I had another thought about Episode 101 ("Sassenach"). Slight spoiler below. If you don't want to know yet, stop reading now!









About the scene near the end where Jamie says, "Thank you, Sassenach. Truly."

I think it's really appropriate that the premiere episode contains a heartfelt "Thank you". IMHO Jamie is speaking for all the fans out there (definitely including me!) who never thought we'd actually see OUTLANDER on screen, or if we did, that they'd mangle the storyline, change the characters beyond recognition, etc.

I keep going back to Ron Moore's words from the press release on June 25, 2013:
I'm sure many of you are balancing your excitement with worry about how faithful we'll be to the original material. Let me tell you right from the start that we're fans of the books and our first priority is to be as true to the characters and the story that Diana Gabaldon has given us as we can. Put simply, our goal is to realize Outlander, not reinvent it.
And they've done just that. <g> I really couldn't be more pleased with the first episode, and I'm excited about the rest of the season!

So I say, "Thank you, Ron Moore, Diana Gabaldon, and the entire cast and production team! Truly." <g>


Lynnie55 said...

Here, here! Well said! :)

Anonymous said...

I'm new to Outlander so please excuse me if this has already been asked of the author: Was there a specific reason why Claire was from the 40's and not say the 90's or when the books first came out?
I can see how it is easier to gap the differences in the books as by today's standards life in the 40's would be considered pretty backward especially in terms of medicine and technology in general.

Karen Henry said...


Welcome! :-) I don't know if you have read any of the books yet, so I'll try to answer without spoiling anything for you.

Diana Gabaldon answered this question in the OUTLANDISH COMPANION, as follows:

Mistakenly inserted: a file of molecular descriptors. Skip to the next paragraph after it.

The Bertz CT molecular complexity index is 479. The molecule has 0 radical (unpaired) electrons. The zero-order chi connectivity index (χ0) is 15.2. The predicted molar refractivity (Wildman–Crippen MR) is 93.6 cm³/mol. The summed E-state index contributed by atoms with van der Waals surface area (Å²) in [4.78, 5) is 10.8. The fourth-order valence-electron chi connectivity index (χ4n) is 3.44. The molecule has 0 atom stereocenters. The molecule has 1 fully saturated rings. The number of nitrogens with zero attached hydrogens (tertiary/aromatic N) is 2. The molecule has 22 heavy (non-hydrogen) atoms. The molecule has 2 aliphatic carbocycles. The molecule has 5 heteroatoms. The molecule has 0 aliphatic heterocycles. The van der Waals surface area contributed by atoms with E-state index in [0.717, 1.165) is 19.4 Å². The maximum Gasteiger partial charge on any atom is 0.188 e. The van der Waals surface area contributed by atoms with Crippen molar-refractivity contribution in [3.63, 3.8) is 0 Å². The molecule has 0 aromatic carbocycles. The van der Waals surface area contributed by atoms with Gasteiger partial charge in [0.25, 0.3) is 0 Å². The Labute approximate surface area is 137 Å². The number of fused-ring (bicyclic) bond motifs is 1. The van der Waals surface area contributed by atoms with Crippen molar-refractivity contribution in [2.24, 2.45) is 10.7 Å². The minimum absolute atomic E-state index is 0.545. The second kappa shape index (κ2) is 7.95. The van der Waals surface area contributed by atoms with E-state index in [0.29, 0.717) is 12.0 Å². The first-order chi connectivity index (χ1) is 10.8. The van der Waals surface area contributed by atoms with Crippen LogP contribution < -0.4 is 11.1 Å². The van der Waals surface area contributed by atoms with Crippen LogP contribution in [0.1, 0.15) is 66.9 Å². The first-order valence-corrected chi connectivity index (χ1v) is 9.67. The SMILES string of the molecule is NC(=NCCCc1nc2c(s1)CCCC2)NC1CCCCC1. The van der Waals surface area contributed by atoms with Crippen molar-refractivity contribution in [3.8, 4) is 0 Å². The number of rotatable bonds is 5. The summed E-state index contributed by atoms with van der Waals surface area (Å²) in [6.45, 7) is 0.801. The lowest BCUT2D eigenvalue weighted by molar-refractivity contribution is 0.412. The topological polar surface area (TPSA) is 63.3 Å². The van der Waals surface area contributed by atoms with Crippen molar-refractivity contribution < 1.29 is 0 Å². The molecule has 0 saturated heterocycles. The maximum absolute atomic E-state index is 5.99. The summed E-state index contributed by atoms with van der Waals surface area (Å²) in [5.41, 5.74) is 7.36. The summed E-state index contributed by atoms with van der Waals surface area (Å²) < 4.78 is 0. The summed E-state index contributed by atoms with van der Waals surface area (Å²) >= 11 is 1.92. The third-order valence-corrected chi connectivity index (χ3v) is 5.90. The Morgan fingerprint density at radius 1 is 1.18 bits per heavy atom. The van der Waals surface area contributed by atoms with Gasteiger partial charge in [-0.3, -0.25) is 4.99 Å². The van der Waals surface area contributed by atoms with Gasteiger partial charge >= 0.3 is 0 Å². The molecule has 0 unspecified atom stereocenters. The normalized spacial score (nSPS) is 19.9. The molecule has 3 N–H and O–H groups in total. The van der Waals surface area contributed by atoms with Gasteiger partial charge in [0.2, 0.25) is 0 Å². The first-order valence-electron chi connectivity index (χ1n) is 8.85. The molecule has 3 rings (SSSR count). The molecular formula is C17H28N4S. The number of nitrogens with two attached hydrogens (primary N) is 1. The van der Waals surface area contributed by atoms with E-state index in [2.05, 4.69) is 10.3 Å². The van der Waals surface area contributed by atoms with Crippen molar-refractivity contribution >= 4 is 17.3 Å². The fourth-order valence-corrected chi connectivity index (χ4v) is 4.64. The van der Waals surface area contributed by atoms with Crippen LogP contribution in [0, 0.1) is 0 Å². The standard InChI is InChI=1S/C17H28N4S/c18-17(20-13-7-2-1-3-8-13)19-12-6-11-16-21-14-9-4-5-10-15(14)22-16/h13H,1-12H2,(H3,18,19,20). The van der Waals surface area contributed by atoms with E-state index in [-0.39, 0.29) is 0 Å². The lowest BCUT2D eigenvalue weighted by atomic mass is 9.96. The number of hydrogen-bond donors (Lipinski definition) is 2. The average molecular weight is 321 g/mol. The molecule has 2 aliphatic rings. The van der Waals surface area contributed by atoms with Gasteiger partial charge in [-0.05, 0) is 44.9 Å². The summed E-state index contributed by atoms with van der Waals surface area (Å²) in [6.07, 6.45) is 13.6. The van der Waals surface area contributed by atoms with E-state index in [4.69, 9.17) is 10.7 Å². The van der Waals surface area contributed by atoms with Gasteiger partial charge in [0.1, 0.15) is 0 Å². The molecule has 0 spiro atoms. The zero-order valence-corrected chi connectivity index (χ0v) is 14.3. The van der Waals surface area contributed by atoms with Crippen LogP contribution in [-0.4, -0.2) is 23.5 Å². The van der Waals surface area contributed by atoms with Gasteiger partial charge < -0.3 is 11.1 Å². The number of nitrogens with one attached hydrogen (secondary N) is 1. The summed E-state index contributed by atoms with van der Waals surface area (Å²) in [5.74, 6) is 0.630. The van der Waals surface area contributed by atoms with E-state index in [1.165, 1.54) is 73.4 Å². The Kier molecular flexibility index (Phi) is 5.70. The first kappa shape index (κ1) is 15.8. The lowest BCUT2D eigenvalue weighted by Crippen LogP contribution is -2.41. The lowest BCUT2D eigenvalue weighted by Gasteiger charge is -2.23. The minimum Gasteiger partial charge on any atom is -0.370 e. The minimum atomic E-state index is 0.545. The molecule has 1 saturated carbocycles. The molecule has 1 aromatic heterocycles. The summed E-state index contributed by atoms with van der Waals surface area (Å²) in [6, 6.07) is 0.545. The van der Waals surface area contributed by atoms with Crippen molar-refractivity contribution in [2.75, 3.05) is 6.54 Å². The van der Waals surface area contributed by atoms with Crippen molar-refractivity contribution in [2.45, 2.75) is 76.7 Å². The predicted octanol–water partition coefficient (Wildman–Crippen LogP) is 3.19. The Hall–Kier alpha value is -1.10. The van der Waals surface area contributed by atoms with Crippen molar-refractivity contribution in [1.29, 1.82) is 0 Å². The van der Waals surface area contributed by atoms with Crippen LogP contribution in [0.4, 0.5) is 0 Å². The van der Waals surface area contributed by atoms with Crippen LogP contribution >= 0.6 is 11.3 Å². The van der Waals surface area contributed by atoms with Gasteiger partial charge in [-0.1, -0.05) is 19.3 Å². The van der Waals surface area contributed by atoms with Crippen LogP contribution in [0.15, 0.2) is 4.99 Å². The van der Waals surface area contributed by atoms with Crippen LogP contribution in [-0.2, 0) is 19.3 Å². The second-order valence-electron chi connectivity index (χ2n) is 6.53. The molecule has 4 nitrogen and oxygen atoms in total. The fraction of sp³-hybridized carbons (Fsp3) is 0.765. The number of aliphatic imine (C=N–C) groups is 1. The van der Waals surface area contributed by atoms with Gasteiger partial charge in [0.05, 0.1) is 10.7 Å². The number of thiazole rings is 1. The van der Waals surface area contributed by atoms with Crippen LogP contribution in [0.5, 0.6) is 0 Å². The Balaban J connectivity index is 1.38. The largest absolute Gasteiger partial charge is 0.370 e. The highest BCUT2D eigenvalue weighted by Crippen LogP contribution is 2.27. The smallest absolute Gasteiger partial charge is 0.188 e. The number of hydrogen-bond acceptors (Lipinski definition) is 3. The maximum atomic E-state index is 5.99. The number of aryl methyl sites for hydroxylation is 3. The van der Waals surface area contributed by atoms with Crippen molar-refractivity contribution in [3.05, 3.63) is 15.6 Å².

"I wanted Claire’s transition to the past to be as plausible as possible. Thus, coming from both the hardships of postwar Europe and the anthropological travels with her uncle Lamb, her adaptation to Jacobite Scotland would not be as difficult as it might be for a more modern person. It’s difficult for many present-day Americans to realize, but pre-war Britain was really fairly primitive, in terms of the kinds of conveniences—food, travel, refrigeration, plumbing—we take for granted."

That's not the only reason, but the other one Diana mentioned is possibly too spoilerish to talk about here if you haven't read the first two books, so I won't.


Jill said...

I completely agree. I can't believe how great the first episode was. I wish it were August 16th already. I want to watch episode 2.

Lesharon said...

Hello Karen,

What a generous and thoughtful response. Thank you! You're right, I'm just about nearing the end of the second book so I appreciate your tact. I saw the BBC series Crimson Field which was set in World War 1 and saw many similarities in the opening scenes of Episode 1 with Claire as a nurse so I guess my hunch was right based on the author's explanation.

Perhaps I can contact you about the second reason after I finish Book 2?

Thanks again....Lesharon

Mary Simmons said...

I have watched this episode twice, and watching with my Outlander premiere party group on Saturday. I love his thank you. But I have loved each and every scene from episode one. I have read all of the books, and just reread, (actually listened to it from Audible), book one. The series is brilliant, perfect casting, lovely and haunting music, stunning scenery and attention to detail. I just have to try not to watch it ten more times before Saturday!

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